and a w provides a simple method for prediction of safe storage temperature at different relative humidities environment.

Fig.1.1 Trend of glass transition temperature with molecular weight

(Fitzpatrick, 2007) in his study, produced food powders namely, mango, pineapple, and tomato (34% w.b. moisture content) by mixing with maltodextrin and tri calcium phosphate at predetermined levels before drying. Glass transition temperature of the fruit powders were interpreted in terms of the Gordon-Taylor model for verification. Glass transition and sticky point temperatures were compared by plotting them in a graph against moisture content fig.1.3.

Fig.1.2 Effect of temperature on water activity (J.J. Fitzpatrick, 2007)

Fig.1.3 Comparison of glass transition and sticky point temperature with respect to moisture content

Amorphous, noncrystalline solids are typical of low water content in frozen foods. Solids in these foods, e.g., confectionary, dehydrated foods, cereal foods, and frozen foods, often form nonequilibrium glass-like structures. The glassy state of the solids forms during food processing in a reversible glass transition. Vitrification can occur in numerous glassy states that exhibit various relaxations around the glass transition. The success of freeze drying, spray drying, and extrusion and the stability of dehydrated foods against flow, collapse, and crystallization is based on the control of the glassy state during the dehydration process and storage. Encapsulation processes often use glass-forming materials to entrap dispersed components or improve retention of volatiles. Plasticization of the noncrystalline structures by temperature or water reduces relaxation times exponentially above the glass transition, which results in rapid deterioration. Critical values for water activity and water content express the level of water plasticization leading to glass transition in food storage. In spray drying, Turchiuli et al.(2011) predicted the evolution of drop water content along drying from the measurements of air temperature and relative humidity, at different positions in the dryer. With knowledge of product properties (temperature, water activity, and glass transition temperatures) it was possible to determine regions in the chamber where particles were possibly sticky for agglomeration with other particles. Spray drying consists in atomizing a solution into liquid drops in a hot air flow to get dry solid particles after solvent evaporation. The convective drying at the drop surface leads to a very fast evolution of temperature and water content due to initial high differences of temperature and water vapour pressure between the drop surface and the drying air. During drying, the drop surface viscosity increases due to potentially amorphous polymers reaching a rubbery state. The drop surface becomes sticky with consequences on wall deposit. This sticky behavior which appears in the range of 10 to 30 C above the glass transition temperature (Tg), may be utilized in a positive way for agglomeration of drying particles with dry powders, either recycled fines or new dry powder, to improve instant properties.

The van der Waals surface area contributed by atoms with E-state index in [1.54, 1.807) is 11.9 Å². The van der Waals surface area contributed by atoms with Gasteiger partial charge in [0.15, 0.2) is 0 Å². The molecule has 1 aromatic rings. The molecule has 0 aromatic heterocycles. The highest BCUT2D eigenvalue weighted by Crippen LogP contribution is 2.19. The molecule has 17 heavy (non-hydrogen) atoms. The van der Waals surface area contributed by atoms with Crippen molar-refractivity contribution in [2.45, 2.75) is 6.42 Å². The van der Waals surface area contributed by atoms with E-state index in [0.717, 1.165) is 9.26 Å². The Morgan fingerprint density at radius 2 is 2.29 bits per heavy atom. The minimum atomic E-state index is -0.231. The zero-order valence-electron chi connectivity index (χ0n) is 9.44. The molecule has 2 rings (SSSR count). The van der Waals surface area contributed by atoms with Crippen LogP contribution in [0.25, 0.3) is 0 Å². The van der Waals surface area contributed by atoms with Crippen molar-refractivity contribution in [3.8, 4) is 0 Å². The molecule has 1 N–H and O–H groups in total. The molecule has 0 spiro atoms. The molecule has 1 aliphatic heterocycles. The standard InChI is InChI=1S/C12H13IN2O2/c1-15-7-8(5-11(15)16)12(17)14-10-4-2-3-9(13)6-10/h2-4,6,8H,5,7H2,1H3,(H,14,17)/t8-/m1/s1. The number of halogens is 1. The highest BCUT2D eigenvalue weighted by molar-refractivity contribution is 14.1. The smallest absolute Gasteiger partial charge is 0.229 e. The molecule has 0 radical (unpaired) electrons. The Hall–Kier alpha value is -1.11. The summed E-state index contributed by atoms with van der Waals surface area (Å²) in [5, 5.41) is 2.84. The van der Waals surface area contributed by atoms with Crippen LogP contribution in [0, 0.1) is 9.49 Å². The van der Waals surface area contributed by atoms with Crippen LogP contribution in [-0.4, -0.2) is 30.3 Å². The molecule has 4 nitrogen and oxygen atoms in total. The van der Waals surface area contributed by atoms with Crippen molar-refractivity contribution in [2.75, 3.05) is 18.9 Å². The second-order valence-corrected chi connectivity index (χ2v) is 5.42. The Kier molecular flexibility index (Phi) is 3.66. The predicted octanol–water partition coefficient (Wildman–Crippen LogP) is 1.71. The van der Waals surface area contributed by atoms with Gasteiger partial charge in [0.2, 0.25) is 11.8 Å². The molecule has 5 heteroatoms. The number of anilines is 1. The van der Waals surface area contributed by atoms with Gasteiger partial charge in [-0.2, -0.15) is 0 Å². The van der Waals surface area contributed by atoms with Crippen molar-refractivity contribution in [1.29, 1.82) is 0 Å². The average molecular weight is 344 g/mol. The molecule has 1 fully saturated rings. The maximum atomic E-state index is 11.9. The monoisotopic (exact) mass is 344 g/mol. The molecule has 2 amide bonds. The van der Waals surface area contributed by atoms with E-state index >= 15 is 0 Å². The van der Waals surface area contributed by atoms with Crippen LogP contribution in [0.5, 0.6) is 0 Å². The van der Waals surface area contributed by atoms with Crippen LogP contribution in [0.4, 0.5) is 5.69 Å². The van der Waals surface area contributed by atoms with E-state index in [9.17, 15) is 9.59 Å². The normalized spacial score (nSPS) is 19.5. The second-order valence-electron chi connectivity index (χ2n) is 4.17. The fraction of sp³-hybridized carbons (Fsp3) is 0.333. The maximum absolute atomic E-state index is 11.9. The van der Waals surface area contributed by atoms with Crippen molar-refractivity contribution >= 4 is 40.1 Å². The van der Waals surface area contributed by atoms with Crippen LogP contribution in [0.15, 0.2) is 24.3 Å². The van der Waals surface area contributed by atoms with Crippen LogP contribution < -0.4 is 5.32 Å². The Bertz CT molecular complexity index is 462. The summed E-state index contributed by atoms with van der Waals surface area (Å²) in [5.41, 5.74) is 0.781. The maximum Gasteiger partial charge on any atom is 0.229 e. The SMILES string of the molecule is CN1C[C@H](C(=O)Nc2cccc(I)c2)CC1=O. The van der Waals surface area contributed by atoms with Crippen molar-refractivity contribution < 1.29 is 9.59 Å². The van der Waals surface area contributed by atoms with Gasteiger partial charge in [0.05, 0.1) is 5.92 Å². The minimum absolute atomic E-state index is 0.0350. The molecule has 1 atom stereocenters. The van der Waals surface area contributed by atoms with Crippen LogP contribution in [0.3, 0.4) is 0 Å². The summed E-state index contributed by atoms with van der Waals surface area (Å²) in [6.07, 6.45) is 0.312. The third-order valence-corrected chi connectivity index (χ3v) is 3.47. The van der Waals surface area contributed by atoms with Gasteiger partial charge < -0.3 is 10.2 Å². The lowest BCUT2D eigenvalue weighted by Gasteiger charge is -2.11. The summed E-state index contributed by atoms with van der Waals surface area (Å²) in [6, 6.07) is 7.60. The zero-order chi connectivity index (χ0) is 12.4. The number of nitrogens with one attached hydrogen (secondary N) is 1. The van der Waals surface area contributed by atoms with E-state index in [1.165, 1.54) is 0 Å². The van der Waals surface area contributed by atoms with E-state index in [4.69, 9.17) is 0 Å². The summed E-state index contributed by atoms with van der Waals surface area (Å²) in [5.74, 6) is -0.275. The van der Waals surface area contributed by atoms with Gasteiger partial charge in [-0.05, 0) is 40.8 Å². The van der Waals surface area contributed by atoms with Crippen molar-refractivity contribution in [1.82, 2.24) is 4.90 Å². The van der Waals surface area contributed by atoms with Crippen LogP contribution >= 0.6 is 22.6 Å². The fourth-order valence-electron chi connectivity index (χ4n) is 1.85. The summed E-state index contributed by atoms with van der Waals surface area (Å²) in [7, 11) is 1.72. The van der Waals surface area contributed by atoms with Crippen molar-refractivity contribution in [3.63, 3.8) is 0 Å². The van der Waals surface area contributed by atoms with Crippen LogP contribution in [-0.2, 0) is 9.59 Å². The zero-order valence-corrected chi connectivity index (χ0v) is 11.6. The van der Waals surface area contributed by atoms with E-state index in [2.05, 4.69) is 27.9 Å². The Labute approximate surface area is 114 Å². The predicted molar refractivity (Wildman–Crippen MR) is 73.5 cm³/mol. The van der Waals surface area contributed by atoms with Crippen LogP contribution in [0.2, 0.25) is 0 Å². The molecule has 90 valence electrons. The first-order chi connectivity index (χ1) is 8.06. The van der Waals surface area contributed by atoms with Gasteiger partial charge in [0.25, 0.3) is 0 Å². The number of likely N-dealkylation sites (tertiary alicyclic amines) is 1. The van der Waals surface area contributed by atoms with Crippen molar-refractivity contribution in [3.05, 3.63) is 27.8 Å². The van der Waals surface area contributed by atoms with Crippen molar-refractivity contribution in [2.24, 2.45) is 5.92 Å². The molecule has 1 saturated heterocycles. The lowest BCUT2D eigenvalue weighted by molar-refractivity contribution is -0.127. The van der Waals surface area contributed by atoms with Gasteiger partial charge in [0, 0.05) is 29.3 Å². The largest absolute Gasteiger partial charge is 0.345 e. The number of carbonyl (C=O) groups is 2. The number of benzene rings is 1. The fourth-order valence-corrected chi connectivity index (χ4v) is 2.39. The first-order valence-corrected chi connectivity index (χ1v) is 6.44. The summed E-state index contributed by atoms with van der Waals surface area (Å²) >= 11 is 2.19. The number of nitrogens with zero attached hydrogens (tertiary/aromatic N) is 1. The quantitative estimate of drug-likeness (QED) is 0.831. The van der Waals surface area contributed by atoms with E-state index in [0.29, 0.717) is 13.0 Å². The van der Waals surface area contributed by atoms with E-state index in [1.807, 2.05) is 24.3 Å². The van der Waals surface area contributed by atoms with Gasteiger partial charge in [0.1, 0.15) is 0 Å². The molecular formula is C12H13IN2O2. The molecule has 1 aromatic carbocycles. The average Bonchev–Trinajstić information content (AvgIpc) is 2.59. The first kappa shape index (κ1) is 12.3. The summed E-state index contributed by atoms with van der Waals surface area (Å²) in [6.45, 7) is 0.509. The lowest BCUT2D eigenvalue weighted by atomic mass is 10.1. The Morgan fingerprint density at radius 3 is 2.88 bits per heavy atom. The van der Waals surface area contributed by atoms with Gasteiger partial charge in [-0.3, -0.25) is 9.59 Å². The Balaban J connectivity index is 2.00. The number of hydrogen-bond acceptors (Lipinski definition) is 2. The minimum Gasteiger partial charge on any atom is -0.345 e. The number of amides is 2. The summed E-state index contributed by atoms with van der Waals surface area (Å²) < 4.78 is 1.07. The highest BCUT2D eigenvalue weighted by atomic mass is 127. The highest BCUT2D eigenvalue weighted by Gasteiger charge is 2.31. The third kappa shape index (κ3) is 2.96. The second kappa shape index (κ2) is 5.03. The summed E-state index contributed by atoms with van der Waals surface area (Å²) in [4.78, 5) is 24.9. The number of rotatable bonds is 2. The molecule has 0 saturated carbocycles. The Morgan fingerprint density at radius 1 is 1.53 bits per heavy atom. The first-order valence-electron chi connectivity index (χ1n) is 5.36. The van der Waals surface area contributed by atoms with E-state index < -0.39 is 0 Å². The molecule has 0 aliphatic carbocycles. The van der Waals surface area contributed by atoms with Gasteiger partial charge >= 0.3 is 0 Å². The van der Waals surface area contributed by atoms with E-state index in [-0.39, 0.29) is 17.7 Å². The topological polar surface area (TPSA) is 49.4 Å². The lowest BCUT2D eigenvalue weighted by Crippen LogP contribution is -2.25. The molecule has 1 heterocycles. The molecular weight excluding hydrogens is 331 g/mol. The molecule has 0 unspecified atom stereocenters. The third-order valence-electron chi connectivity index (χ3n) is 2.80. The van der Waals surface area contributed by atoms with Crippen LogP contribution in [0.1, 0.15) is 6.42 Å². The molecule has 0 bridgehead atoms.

The evolution of water content of drops along drying is deduced from measurements of air temperature and relative humidity, at different places in the dryer and used to predict the drying and sticky behavior of two maltodextrin solutions (DE12 and DE21) with different glass transition temperature (Tg). The introduction of dry particles at different places in the chamber allowed validating the method to control agglomeration.

1. Conclusion
Glass transition concept allows to understand agglomeration and stickyness which is dependent on water content (moisture content/water activity)/temperature and time combination. The summery of this study puts forward that, the glass transition temperature is directly proportional to molecular weight of particles and temperature. As the temperature increases, water activity decreases which lead to increase in glass transition temperature so the rubbery and sticky state will be delayed which impart better storage stability and flow properties. While agglomerating amorphous powders it is important and useful to consider the impact of temperature, moisture and agglomeration time.

Reference
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C. Turchiuli et al., Evolution of particle properties during spray drying in relation with stickiness and agglomeration control Original Research Article Powder Technology, Volume 208, Issue 2, 25 March 2011, Pages 433-440